Drugs for Alzheimer’s and multiple sclerosis wait three times as long for approval as cancer drugs
The FDA serves as the gatekeeper for cutting-edge medical treatments, but the century-old agency has been using the same basic organizational framework for decades. The agency desperately needs to reevaluate its processes in order to keep up with—and encourage—biomedical innovation. While a revamped FDA will likely require some entirely new practices, a new report from the Manhattan Institute’s Project FDA suggests that part of the key to more efficient drug approvals and further innovation lies within the FDA’s current practices.
The report, “An FDA Report Card: Wide Variance in Performance Found Among Agency’s Drug Review Divisions,” is one of the first studies to examine approval times and workloads at the divisional level within the FDA. The authors find that the FDA’s Neurology division, which approves drugs for Alzheimer’s disease, multiple sclerosis, Parkinson’s disease, and stroke, takes three times as long to approve drugs as the Oncology division. These differences cannot be explained by differences in workload, the type and complexity of the drugs reviewed, or the safety of the drugs approved.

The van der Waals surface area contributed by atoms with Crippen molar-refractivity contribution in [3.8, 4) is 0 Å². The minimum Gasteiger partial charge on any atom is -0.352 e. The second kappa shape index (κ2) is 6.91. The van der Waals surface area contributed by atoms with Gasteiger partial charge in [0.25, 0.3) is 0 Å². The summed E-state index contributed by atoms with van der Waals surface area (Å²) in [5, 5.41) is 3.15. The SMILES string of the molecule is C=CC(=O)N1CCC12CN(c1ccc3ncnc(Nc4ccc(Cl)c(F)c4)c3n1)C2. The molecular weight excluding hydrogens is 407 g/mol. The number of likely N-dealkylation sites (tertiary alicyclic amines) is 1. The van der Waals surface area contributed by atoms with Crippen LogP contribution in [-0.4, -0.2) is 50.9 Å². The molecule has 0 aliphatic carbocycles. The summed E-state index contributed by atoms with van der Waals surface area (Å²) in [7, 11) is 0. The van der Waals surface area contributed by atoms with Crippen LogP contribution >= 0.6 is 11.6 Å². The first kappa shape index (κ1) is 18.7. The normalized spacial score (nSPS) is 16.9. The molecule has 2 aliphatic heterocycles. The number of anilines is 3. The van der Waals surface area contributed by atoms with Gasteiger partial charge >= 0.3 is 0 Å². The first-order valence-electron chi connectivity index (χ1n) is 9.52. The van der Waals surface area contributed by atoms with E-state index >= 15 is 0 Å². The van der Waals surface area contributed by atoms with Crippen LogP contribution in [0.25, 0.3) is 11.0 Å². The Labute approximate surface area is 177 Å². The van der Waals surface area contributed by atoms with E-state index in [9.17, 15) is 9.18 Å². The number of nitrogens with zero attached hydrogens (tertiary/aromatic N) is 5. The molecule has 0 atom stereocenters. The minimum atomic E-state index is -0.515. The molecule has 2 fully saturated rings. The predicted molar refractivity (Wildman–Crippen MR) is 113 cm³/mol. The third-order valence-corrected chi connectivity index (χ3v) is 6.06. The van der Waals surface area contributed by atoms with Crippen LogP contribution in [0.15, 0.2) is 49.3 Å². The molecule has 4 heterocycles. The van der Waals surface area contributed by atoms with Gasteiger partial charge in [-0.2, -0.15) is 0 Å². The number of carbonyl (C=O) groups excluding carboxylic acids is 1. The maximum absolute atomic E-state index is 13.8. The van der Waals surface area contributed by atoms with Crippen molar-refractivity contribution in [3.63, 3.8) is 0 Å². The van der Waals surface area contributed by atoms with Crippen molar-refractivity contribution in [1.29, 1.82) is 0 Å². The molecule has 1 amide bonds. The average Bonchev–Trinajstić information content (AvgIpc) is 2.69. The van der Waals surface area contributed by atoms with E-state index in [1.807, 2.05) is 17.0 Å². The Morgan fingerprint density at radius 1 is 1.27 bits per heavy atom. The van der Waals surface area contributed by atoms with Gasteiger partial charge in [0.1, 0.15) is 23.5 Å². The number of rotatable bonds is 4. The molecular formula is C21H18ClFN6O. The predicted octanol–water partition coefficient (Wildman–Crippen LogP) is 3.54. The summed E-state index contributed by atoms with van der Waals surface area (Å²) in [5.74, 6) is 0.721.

If the FDA could cut the performance gap between the divisions in half, the authors estimate that the cost of developing a new drug would decrease by $46 million—a savings that adds up to approximately $874 million per year. Lower drug development costs make the costly and time-consuming process of developing a new drug more attractive to companies, which translates to better treatments and longer lives for American patients.